John Arquilla: Can There Be War Without Hate?

John Arquilla is professor of defense analysis at the U.S. Naval Postgraduate School and author of Worst Enemy: The Reluctant Transformation of the American Military.

Armed conflict is unquestionably one of mankind's worst innovations; but even the most terrible wars occasionally produce moments of grace. On this night 98 years ago, for example, nearly five months into the cataclysm of World War I, many soldiers on both sides put down their weapons. They serenaded each other with carols, met in no man's land to exchange simple gifts, and then on Christmas Day played soccer together. This amity persisted over the following days and weeks, with a kind of live-and-let-live philosophy emerging from the trenches. It took quite a while for generals on both sides to tamp down such sentiments and get back to the brutal business of mounting costly, fruitless frontal assaults that massacred millions for little or no ground gained.
There were other signs of decency amid the slaughter. It was not at all uncommon for a fighter pilot to invite a vanquished foe -- who survived the crash of his biplane on the victor's side of the lines -- to join him for dinner at his aerodrome. At sea, German surface raider captains generally acted with considerable care for the crews of the vessels they took; and, the sinking of the Lusitania and other dark incidents aside, U-boat skippers often took the risk of surfacing to stop their prey and allow the merchant seamen to get into their lifeboats before sinking their vessels. The Royal Navy took advantage of this by creating "Q-ships," gunboats disguised as tramp steamers -- and lured more than a few subs to their doom.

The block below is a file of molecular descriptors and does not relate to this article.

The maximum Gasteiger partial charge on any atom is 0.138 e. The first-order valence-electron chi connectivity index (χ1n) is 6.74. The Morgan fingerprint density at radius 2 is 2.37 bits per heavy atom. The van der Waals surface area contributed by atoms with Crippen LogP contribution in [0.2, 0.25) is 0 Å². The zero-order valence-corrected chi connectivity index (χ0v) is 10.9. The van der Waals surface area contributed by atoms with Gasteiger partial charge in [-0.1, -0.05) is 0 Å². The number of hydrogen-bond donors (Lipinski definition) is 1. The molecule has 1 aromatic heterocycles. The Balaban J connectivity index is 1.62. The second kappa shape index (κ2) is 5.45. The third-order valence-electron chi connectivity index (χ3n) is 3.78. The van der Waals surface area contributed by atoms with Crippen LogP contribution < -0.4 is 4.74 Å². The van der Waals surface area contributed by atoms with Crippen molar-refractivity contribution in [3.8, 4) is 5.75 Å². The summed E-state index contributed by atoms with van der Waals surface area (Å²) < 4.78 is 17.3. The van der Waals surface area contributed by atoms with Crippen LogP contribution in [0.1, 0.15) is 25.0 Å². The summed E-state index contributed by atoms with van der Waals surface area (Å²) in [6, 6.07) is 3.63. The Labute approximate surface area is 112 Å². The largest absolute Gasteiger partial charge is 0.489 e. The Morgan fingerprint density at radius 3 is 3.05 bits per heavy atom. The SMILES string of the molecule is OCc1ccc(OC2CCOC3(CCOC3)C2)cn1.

The Great War in Africa saw some chivalry as well. Paul von Lettow-Vorbeck, the German commander in East Africa -- Tanzania today -- conducted a brilliant, frustrating guerrilla campaign that massive Allied forces were never able to quell. With only a few violent exceptions, both sides retained their essential humanity in this most difficult theater of war. When Lettow, in the bush and almost completely out of touch with his homeland, was promoted to general for his exploits, Allied intelligence, in the know, made a point of getting word to him. And at the end of the war, once convinced that an armistice had been reached, Lettow graciously opened his stores to the starving British soldiers who had been chasing him. But then again, he was only flush for having raided their supply depot.
None of the foregoing diminishes the horror of war; but these flashes of basic decency suggest the possibility of fighting, when one must, without hate...

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